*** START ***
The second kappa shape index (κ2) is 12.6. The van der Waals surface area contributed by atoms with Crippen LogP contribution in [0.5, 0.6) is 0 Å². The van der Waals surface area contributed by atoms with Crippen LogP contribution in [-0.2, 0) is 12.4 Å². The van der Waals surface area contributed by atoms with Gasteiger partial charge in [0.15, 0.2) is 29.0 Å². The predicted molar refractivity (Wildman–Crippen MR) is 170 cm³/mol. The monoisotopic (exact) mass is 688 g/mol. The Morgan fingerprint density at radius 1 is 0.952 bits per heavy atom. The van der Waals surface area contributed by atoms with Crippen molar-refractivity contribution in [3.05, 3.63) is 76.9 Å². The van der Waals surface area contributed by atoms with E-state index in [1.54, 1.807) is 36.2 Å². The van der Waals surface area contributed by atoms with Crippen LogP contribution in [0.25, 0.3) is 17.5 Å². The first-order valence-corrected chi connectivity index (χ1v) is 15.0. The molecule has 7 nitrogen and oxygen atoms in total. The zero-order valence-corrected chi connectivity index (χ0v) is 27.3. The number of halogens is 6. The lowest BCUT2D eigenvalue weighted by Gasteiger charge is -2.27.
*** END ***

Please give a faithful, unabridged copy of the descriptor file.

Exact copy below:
The second kappa shape index (κ2) is 12.6. The van der Waals surface area contributed by atoms with Crippen LogP contribution in [0.5, 0.6) is 0 Å². The van der Waals surface area contributed by atoms with Crippen LogP contribution in [-0.2, 0) is 12.4 Å². The van der Waals surface area contributed by atoms with Gasteiger partial charge in [0.15, 0.2) is 29.0 Å². The predicted molar refractivity (Wildman–Crippen MR) is 170 cm³/mol. The monoisotopic (exact) mass is 688 g/mol. The Morgan fingerprint density at radius 1 is 0.952 bits per heavy atom. The van der Waals surface area contributed by atoms with Crippen molar-refractivity contribution in [3.05, 3.63) is 76.9 Å². The van der Waals surface area contributed by atoms with E-state index in [1.54, 1.807) is 36.2 Å². The van der Waals surface area contributed by atoms with Crippen LogP contribution in [0.25, 0.3) is 17.5 Å². The first-order valence-corrected chi connectivity index (χ1v) is 15.0. The molecule has 7 nitrogen and oxygen atoms in total. The zero-order valence-corrected chi connectivity index (χ0v) is 27.3. The number of halogens is 6. The lowest BCUT2D eigenvalue weighted by Gasteiger charge is -2.27.